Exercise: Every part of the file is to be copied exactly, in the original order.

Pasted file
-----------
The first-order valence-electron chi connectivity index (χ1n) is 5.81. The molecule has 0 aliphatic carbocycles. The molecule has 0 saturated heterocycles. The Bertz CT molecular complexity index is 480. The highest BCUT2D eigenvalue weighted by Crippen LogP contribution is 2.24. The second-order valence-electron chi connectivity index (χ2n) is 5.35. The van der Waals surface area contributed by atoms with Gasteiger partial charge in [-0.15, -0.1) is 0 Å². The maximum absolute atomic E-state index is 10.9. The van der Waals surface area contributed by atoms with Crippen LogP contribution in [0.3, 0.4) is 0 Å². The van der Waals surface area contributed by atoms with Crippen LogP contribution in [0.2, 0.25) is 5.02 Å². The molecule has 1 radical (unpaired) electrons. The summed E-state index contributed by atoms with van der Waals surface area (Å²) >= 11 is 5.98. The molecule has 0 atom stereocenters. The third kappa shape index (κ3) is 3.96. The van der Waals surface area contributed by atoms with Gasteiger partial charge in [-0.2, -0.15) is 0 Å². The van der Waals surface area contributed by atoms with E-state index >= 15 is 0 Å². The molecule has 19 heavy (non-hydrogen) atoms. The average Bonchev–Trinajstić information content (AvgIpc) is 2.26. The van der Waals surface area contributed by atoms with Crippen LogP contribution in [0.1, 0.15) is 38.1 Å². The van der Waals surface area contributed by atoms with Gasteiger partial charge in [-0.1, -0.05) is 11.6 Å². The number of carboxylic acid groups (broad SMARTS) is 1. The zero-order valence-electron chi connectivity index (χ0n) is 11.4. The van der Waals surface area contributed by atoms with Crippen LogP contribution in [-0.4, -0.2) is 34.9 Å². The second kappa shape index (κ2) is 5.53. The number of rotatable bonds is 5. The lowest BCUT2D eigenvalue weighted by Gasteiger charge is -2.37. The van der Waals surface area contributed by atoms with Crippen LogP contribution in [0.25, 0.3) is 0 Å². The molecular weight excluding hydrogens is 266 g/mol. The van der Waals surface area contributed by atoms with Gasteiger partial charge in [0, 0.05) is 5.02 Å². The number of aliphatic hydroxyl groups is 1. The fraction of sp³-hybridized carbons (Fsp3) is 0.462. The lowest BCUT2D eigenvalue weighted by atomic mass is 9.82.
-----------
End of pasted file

The first-order valence-electron chi connectivity index (χ1n) is 5.81. The molecule has 0 aliphatic carbocycles. The molecule has 0 saturated heterocycles. The Bertz CT molecular complexity index is 480. The highest BCUT2D eigenvalue weighted by Crippen LogP contribution is 2.24. The second-order valence-electron chi connectivity index (χ2n) is 5.35. The van der Waals surface area contributed by atoms with Gasteiger partial charge in [-0.15, -0.1) is 0 Å². The maximum absolute atomic E-state index is 10.9. The van der Waals surface area contributed by atoms with Crippen LogP contribution in [0.3, 0.4) is 0 Å². The van der Waals surface area contributed by atoms with Crippen LogP contribution in [0.2, 0.25) is 5.02 Å². The molecule has 1 radical (unpaired) electrons. The summed E-state index contributed by atoms with van der Waals surface area (Å²) >= 11 is 5.98. The molecule has 0 atom stereocenters. The third kappa shape index (κ3) is 3.96. The van der Waals surface area contributed by atoms with Gasteiger partial charge in [-0.2, -0.15) is 0 Å². The van der Waals surface area contributed by atoms with E-state index >= 15 is 0 Å². The molecule has 19 heavy (non-hydrogen) atoms. The average Bonchev–Trinajstić information content (AvgIpc) is 2.26. The van der Waals surface area contributed by atoms with Crippen LogP contribution in [0.1, 0.15) is 38.1 Å². The van der Waals surface area contributed by atoms with Gasteiger partial charge in [-0.1, -0.05) is 11.6 Å². The number of carboxylic acid groups (broad SMARTS) is 1. The zero-order valence-electron chi connectivity index (χ0n) is 11.4. The van der Waals surface area contributed by atoms with Crippen LogP contribution in [-0.4, -0.2) is 34.9 Å². The second kappa shape index (κ2) is 5.53. The number of rotatable bonds is 5. The lowest BCUT2D eigenvalue weighted by Gasteiger charge is -2.37. The van der Waals surface area contributed by atoms with Crippen LogP contribution in [0.25, 0.3) is 0 Å². The molecular weight excluding hydrogens is 266 g/mol. The van der Waals surface area contributed by atoms with Gasteiger partial charge in [0, 0.05) is 5.02 Å². The number of aliphatic hydroxyl groups is 1. The fraction of sp³-hybridized carbons (Fsp3) is 0.462. The lowest BCUT2D eigenvalue weighted by atomic mass is 9.82.